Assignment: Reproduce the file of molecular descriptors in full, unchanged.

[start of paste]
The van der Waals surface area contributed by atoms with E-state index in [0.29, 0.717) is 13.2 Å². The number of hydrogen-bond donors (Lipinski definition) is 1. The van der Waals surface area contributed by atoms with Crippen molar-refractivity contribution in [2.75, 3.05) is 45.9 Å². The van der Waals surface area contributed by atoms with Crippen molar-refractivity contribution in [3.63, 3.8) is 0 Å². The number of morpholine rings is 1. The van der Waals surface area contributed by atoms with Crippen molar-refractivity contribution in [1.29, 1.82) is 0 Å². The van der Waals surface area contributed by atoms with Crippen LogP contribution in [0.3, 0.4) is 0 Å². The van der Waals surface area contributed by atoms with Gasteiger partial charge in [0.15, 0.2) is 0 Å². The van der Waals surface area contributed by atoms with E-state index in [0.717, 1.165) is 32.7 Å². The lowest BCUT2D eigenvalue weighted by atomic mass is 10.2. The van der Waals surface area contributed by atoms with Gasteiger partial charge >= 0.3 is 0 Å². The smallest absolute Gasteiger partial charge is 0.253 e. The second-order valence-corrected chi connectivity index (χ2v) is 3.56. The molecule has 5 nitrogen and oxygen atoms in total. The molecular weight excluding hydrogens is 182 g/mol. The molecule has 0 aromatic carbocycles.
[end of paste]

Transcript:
The van der Waals surface area contributed by atoms with E-state index in [0.29, 0.717) is 13.2 Å². The number of hydrogen-bond donors (Lipinski definition) is 1. The van der Waals surface area contributed by atoms with Crippen molar-refractivity contribution in [2.75, 3.05) is 45.9 Å². The van der Waals surface area contributed by atoms with Crippen molar-refractivity contribution in [3.63, 3.8) is 0 Å². The number of morpholine rings is 1. The van der Waals surface area contributed by atoms with Crippen molar-refractivity contribution in [1.29, 1.82) is 0 Å². The van der Waals surface area contributed by atoms with Crippen LogP contribution in [0.3, 0.4) is 0 Å². The van der Waals surface area contributed by atoms with Gasteiger partial charge in [0.15, 0.2) is 0 Å². The van der Waals surface area contributed by atoms with E-state index in [0.717, 1.165) is 32.7 Å². The lowest BCUT2D eigenvalue weighted by atomic mass is 10.2. The van der Waals surface area contributed by atoms with Gasteiger partial charge >= 0.3 is 0 Å². The smallest absolute Gasteiger partial charge is 0.253 e. The second-order valence-corrected chi connectivity index (χ2v) is 3.56. The molecule has 5 nitrogen and oxygen atoms in total. The molecular weight excluding hydrogens is 182 g/mol. The molecule has 0 aromatic carbocycles.